This is the English translation (by G.D. Pickett) of D.T. Niane’s part history/part legend of Sundiata Keita, the thirteenth century founder of the Great Empire of Mali, and great uncle of the famous Mansa Musa. It is a short but very captivating story, only 84 pages long.
This is classic story telling from a very distant past, which has come down the ages through the oral tradition, perhaps embellished and sweeten by the griots and other sages of Mali, until Niane put pen to paper and published this book in French in 1960.
The author acknowledges in the preface that “this book is primarily the work of an obscure griot from the village of Djeliba Koro in the circumscription of Siguiri in Guinea. I owe everything to him.” Niane adds later: “I am nothing more than a translator…”
One imagines listening to a griot recount this story by the fireplace. The language is highly accessible. We read: “Sogolon’s son was now ten. The name Sogolon Djarta in the rapid Mandingo language became Sundiata or Sondjata. He was a lad full of strength; his arms had the strength of ten and his biceps inspired fear in his companions. He had already that authoritative way of speaking which belongs to those who are destined to command.”
Perhaps a little music between the chapters, with laughter punctuating the proceedings, the story teller, now in full flight, taking us through delightful passages upon passages that bring old Africa alive. Like this one: “We are now coming to the great moments in the life of Sundiata. The exile will end and another sun will arise. It is the sun of Sundiata. Griots know the history of kings and kingdoms and that is why they are the best counsellors of kings. Every king wants to have a singer to perpetuate his memory, for it is the griot who rescues the memories of kings from oblivion, as men have short memories.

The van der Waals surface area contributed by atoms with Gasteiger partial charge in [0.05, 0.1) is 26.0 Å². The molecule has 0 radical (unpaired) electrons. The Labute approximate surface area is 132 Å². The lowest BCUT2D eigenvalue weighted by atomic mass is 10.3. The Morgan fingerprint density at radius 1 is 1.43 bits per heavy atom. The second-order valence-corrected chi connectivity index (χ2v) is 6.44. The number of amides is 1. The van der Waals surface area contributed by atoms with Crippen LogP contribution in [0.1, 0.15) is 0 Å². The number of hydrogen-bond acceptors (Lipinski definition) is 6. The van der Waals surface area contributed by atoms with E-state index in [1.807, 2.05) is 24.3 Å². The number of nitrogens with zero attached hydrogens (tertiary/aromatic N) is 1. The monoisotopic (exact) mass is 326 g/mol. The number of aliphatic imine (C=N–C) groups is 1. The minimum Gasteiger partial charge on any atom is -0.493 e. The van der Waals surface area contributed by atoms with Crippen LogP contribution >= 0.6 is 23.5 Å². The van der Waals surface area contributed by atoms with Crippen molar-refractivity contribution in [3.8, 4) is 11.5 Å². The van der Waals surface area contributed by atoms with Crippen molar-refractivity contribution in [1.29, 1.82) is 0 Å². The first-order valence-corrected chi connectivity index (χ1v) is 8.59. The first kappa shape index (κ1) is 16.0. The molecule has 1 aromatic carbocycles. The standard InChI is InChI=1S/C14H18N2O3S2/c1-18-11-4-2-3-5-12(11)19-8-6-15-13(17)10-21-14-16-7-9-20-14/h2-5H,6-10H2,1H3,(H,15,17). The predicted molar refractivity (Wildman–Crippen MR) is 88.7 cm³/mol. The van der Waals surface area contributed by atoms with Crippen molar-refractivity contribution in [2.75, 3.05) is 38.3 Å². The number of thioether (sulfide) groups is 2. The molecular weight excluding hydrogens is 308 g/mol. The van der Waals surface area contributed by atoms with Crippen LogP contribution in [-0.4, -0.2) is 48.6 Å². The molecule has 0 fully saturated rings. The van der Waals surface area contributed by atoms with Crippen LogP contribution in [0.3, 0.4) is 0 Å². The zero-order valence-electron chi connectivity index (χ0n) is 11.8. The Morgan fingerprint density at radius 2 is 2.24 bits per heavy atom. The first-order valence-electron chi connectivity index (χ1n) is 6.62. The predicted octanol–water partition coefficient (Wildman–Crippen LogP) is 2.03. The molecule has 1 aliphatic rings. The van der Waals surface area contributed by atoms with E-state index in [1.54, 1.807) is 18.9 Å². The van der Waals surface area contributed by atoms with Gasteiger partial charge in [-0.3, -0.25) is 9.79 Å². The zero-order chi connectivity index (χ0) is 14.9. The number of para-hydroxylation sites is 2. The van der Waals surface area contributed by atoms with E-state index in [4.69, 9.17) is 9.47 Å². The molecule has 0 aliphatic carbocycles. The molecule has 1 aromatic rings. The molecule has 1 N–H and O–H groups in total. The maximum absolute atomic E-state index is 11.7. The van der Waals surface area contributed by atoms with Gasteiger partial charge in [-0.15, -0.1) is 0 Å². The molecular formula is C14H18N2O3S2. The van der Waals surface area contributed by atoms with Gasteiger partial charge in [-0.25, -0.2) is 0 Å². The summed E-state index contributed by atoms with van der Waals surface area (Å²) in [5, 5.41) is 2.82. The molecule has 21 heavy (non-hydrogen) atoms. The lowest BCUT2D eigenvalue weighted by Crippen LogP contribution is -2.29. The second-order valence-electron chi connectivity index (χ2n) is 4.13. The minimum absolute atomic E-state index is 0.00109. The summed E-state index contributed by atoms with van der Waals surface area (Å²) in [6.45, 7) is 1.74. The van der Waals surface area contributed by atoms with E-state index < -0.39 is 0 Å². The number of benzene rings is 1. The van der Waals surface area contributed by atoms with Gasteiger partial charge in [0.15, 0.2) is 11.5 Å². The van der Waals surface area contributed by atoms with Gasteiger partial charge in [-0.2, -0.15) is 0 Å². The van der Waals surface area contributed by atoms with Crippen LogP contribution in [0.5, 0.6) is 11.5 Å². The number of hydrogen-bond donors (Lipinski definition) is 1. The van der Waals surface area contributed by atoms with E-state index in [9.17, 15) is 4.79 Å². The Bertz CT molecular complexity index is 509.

“Kings have prescribed destinies just like men, and seers who probe the future know it. They have knowledge of the future, whereas we griots are depositories of the knowledge of the past. But whoever knows the history of a country can read its future. Other peoples use writing to record the past, but this invention has killed the faculty of memory among them. They do not feel the past any more, for writing lacks the warmth of the human voice.With them everybody thinks he knows, whereas learning should be a secret. The prophets did not write and their words have been all the more vivid as a result. What paltry learning is that which is congealed in dumb books!
“I, Djeli Mamoudou Kouyate, am the result of a long tradition. For generations we have passed on the history of kings from father to son. The narrative was passed on to me without alteration and I deliver it without alteration, for I received it free from all untruth. Listen now to the story of Sundiata, the Na’Kamma, the man who had a mission to accomplish.”
This is history told the African way, the way we learnt our past sitting by the Fireplace, drinking from wells of knowledge and wisdom that had been passed on to our grandparents, our uncles and our aunts.
One reads priceless gems of wisdom, told by the Djeli (griot), such as these:
“The silk-cotton tree emerges from a tiny seed.”
“Modesty is the portion of the average man, but superior men are ignorant of humility.”
“The day you are fortunate is also the day when you are the most unfortunate, for in good fortune you cannot imagine what suffering is.”